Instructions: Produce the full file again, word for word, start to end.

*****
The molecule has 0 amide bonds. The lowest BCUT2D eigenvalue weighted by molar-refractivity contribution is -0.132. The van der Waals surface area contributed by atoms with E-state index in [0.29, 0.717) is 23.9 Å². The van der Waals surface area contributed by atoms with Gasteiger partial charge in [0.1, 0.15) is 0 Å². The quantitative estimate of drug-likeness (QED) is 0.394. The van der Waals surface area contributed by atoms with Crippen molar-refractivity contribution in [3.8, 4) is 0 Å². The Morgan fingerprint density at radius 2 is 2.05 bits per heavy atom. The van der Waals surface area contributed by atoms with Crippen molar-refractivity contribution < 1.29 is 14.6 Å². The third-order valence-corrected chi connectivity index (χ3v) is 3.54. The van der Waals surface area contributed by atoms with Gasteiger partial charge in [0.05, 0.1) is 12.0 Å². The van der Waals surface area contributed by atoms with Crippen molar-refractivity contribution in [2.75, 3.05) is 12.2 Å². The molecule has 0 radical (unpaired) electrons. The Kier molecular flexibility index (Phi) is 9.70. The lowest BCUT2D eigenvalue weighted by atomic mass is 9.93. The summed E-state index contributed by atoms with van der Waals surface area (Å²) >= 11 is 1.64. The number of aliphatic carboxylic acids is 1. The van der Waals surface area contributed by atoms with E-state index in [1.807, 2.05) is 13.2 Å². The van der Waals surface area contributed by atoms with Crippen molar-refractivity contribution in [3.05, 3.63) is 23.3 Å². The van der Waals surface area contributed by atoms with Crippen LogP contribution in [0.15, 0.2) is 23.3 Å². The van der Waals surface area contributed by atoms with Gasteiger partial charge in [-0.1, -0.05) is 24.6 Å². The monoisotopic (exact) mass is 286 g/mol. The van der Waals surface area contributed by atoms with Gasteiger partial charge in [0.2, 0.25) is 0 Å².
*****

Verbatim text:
The molecule has 0 amide bonds. The lowest BCUT2D eigenvalue weighted by molar-refractivity contribution is -0.132. The van der Waals surface area contributed by atoms with E-state index in [0.29, 0.717) is 23.9 Å². The van der Waals surface area contributed by atoms with Gasteiger partial charge in [0.1, 0.15) is 0 Å². The quantitative estimate of drug-likeness (QED) is 0.394. The van der Waals surface area contributed by atoms with Crippen molar-refractivity contribution in [3.8, 4) is 0 Å². The Morgan fingerprint density at radius 2 is 2.05 bits per heavy atom. The van der Waals surface area contributed by atoms with Crippen molar-refractivity contribution < 1.29 is 14.6 Å². The third-order valence-corrected chi connectivity index (χ3v) is 3.54. The van der Waals surface area contributed by atoms with Gasteiger partial charge in [0.05, 0.1) is 12.0 Å². The van der Waals surface area contributed by atoms with Crippen molar-refractivity contribution in [2.75, 3.05) is 12.2 Å². The molecule has 0 radical (unpaired) electrons. The Kier molecular flexibility index (Phi) is 9.70. The lowest BCUT2D eigenvalue weighted by atomic mass is 9.93. The summed E-state index contributed by atoms with van der Waals surface area (Å²) >= 11 is 1.64. The number of aliphatic carboxylic acids is 1. The van der Waals surface area contributed by atoms with E-state index in [1.807, 2.05) is 13.2 Å². The van der Waals surface area contributed by atoms with Crippen molar-refractivity contribution in [3.05, 3.63) is 23.3 Å². The van der Waals surface area contributed by atoms with Crippen LogP contribution in [0.15, 0.2) is 23.3 Å². The van der Waals surface area contributed by atoms with Gasteiger partial charge in [-0.1, -0.05) is 24.6 Å². The monoisotopic (exact) mass is 286 g/mol. The van der Waals surface area contributed by atoms with Gasteiger partial charge in [0.2, 0.25) is 0 Å².